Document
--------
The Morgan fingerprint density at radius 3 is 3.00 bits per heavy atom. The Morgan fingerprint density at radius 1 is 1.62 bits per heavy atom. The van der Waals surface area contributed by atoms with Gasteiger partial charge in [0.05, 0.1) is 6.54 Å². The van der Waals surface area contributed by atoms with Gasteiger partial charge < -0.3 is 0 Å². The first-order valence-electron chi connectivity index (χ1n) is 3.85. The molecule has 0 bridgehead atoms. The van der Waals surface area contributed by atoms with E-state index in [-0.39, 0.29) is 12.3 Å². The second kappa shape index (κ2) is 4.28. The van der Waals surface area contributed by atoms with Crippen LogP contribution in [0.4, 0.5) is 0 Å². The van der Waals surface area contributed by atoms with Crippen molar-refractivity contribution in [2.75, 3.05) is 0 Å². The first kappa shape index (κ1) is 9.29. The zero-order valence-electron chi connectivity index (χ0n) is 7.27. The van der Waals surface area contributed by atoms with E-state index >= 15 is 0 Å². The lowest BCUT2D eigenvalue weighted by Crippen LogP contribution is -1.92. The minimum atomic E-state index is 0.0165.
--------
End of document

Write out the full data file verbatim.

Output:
The Morgan fingerprint density at radius 3 is 3.00 bits per heavy atom. The Morgan fingerprint density at radius 1 is 1.62 bits per heavy atom. The van der Waals surface area contributed by atoms with Gasteiger partial charge in [0.05, 0.1) is 6.54 Å². The van der Waals surface area contributed by atoms with Gasteiger partial charge < -0.3 is 0 Å². The first-order valence-electron chi connectivity index (χ1n) is 3.85. The molecule has 0 bridgehead atoms. The van der Waals surface area contributed by atoms with E-state index in [-0.39, 0.29) is 12.3 Å². The second kappa shape index (κ2) is 4.28. The van der Waals surface area contributed by atoms with Crippen LogP contribution in [0.4, 0.5) is 0 Å². The van der Waals surface area contributed by atoms with Crippen molar-refractivity contribution in [2.75, 3.05) is 0 Å². The first kappa shape index (κ1) is 9.29. The zero-order valence-electron chi connectivity index (χ0n) is 7.27. The van der Waals surface area contributed by atoms with E-state index >= 15 is 0 Å². The lowest BCUT2D eigenvalue weighted by Crippen LogP contribution is -1.92. The minimum atomic E-state index is 0.0165.